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27 March 2000

Honoured in the breach

New Statesman Scotland

By Alistair Moffat

The most popular milkman in Scotland thanked the Queen for her kind invitation to Buckingham Palace, but said that he would prefer it if she were to come to him. And, very wisely, she has agreed. When Sean Connery is knighted in July, the ceremony will be held at Holyrood Palace in Edinburgh, the city where he started his working life delivering milk for the Co-op. The Queen is wise to come to Edinburgh, because Shir Sean is a great deal more popular in Scotland than she is. It will do her image no end of good to be seen in his company.

Two years ago, Connery was vigorously and publicly backed by the Scottish National Party and, more importantly, by popular opinion for a knighthood. The world-famous actor and patriotic Scotsman had campaigned for a Yes/Yes vote in the devolution referendum, and almost everyone in Scotland felt that he should at least get a major honour, if not be made president of the place. Everyone, it seems, except Donald Dewar. When Connery was passed over for any sort of honour, it was widely rumoured that Dewar had vetoed it because of Connery’s support for the SNP. Whatever the truth, no knighthood was forthcoming. And it was a political misjudgement of some size, because the popular support for Connery, which was neither shaken nor stirred by his nationalism, was ignored.

It gets worse. Now that the mistake has been rectified, it looks like a victory for the SNP. Newspaper stories about Shir Sean are adorned with quotes from Alex Salmond, almost giving the impression that the knighthood comes from the SNP, rather than from Her Majesty and her grudging government. Come July, it will get worse still. For the first time, there will be television cameras at an investiture when Connery kneels in front of the Queen. The pictures will be on every news bulletin and, no doubt, beamed around the world by the likes of CNN. All in all, it is a PR cock-up for the Scottish Executive when it could, with some common sense, have been a PR triumph – a Scottish government honouring the world’s most famous Scotsman (instead of the SNP fixing it for Sean).

The more general problem is that the government is uncomfortable with the honours system. Instead of using it to associate itself with popular and charismatic achievers who have improved the quality of life for others, it tends to use the Lords for political purposes and to leave the rest of the awards to bump along much as they were. John Major’s introduction of nominations seems to have had little effect. By and large, ordinary people do not nominate candidates, and very few know the identity or the address of their Lord Lieutenant. Even if they find the right person to write to, the process after they do is still mysterious.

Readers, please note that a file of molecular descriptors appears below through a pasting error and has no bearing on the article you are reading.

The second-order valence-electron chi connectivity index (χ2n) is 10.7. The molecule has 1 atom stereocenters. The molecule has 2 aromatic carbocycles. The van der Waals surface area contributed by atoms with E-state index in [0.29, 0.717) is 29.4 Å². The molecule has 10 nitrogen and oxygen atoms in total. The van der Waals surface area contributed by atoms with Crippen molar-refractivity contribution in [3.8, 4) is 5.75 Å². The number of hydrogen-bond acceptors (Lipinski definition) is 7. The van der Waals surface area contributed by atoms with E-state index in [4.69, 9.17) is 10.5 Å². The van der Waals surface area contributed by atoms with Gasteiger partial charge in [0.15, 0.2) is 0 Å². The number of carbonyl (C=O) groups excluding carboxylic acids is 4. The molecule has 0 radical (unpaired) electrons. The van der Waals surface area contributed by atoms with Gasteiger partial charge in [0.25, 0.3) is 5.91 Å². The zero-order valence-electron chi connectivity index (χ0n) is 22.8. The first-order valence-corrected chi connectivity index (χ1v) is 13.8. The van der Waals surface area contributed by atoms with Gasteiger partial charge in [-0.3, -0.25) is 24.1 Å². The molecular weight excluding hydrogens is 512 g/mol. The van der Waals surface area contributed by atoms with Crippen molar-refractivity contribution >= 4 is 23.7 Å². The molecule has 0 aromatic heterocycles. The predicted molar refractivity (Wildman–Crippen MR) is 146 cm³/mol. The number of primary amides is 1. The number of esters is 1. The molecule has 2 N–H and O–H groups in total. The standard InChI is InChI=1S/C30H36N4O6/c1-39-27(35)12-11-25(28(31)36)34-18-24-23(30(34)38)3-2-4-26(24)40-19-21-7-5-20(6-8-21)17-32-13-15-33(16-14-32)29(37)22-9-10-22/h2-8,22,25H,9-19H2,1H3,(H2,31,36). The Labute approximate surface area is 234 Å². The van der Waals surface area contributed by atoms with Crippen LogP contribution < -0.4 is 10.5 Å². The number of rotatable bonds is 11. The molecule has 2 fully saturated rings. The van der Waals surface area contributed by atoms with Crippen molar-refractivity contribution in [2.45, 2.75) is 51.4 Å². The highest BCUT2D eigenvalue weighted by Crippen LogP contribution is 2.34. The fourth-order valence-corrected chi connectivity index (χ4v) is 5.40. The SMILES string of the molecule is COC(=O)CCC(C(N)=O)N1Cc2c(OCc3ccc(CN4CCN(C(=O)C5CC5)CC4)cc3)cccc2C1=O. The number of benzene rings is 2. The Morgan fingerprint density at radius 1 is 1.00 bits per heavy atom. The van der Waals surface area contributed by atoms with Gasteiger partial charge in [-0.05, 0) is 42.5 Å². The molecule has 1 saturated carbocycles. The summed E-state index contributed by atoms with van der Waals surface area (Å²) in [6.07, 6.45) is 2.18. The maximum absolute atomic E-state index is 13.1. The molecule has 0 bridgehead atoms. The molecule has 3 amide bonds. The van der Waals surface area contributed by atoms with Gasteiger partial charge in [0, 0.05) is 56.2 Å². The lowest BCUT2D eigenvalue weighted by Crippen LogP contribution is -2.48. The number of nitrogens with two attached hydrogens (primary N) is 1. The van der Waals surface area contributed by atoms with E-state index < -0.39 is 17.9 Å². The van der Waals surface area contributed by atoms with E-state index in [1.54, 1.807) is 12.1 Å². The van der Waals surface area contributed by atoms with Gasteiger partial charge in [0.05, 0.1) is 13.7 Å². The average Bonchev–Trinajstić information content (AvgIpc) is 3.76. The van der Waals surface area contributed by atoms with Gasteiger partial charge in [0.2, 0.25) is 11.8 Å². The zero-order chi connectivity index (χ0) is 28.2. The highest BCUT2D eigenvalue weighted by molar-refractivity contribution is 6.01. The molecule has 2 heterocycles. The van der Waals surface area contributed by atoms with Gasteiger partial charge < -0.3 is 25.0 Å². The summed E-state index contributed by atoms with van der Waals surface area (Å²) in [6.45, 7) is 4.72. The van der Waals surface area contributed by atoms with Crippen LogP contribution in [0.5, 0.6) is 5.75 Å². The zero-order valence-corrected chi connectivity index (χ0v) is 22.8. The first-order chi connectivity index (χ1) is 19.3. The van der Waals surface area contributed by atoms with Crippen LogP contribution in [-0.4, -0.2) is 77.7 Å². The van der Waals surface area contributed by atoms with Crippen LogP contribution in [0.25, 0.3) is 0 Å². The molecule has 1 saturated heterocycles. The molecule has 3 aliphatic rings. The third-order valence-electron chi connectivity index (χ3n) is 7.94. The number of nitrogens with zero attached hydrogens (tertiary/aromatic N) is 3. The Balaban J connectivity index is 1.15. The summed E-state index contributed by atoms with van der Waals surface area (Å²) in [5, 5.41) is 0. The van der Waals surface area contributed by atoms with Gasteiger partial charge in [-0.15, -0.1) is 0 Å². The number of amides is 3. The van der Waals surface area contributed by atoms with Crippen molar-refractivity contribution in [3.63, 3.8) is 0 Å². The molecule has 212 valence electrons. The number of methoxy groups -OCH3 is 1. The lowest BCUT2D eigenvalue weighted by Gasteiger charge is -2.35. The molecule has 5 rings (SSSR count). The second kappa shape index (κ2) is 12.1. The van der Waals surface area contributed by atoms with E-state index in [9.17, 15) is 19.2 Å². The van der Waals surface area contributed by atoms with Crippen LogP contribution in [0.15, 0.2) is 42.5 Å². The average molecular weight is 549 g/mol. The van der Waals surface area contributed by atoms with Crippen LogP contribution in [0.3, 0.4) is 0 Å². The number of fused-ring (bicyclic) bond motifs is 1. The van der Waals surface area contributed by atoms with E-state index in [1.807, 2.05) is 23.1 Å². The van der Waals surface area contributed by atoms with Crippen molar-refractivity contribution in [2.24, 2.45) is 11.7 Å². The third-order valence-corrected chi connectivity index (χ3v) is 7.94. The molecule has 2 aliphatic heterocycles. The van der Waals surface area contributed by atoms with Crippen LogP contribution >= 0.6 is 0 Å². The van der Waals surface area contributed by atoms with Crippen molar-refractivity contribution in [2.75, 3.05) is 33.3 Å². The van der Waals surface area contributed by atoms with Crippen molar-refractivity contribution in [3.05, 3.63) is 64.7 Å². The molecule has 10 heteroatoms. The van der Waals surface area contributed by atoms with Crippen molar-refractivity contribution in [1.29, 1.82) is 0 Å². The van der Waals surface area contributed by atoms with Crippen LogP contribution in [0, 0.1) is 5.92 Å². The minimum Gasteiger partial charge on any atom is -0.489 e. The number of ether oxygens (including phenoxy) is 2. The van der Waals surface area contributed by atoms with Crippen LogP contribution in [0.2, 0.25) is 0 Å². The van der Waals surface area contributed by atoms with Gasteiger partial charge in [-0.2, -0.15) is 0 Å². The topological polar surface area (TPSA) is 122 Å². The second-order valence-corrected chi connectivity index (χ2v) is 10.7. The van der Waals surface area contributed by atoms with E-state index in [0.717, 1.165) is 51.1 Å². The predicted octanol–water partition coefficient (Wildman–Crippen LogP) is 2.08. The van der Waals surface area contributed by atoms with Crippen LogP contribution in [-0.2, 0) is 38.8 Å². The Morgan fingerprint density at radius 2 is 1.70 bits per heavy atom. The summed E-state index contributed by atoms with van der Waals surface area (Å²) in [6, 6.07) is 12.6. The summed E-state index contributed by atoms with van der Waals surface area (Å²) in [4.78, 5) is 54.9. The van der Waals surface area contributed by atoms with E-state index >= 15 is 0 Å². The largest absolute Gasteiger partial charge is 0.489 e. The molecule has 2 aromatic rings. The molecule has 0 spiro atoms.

If Labour is uncomfortable with the honours system, then a sensible approach would be to demystify it. For a government that sets much store on researching public opinion, it should not be difficult to devise an annual method of introducing a popular vote into the process. Once nominations are in, why not allow people to vote for whomever they believe to be deserving of an OBE or whatever? Sensible criteria could be framed and campaigning banned. Certainly, there is a danger of some rogue results and some unlikely recipients, but it would still be preferable to the regular sight of wealthy businessmen being rewarded with an honour (by Labour as well as Tory governments) for doing their jobs and making themselves a lot of money, or the anonymous civil servants who routinely collect a CBE with their pension.

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An annual poll, well organised and well publicised, would put popular support behind the honours system and transform it from the semi-archaic and boring ritual it now is. Sir David and Lady Beckham might be hard to swallow, but at least it would have the enthusiastic support of a couple of million Manchester United and Spice Girls fans, whereas the elevation of Sir Bufton Tufton would probably please only Lady Tufton.

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When Connery received the freedom of the City of Edinburgh in 1991, it was a hugely popular and memorable event. Crowds lined the streets to cheer Connery and his wife, Micheline, and there were extraordinary scenes when he visited his old school, Bruntsfield Primary, when he sat in a classroom to be asked questions by the children. One demanded to know Connery’s annual income. “Good queshtion, shon, but shince nobody wanted to know it when I lived here, I don’t shee why I should tell you now.” At the ceremonies in the Usher Hall, Connery’s entrance was greeted with a rafter-lifting roar, which died away to one voice from the balconies: “Go on yersel’ Big Tam!” Sean, ne Tam, Connery recognised the shouter and winked at him. And when the formalities were over, Big Tam danced an impromptu Highland jig with the band. Edinburgh and her most famous son were in rapture.

That sense of joyful celebration should be behind the honours system, rather than all this top-hat-and-tails solemnity. When Shir Sean arises at Holyrood Palace in July, let’s hope he is wearing his dancing shoes.

Alistair Moffat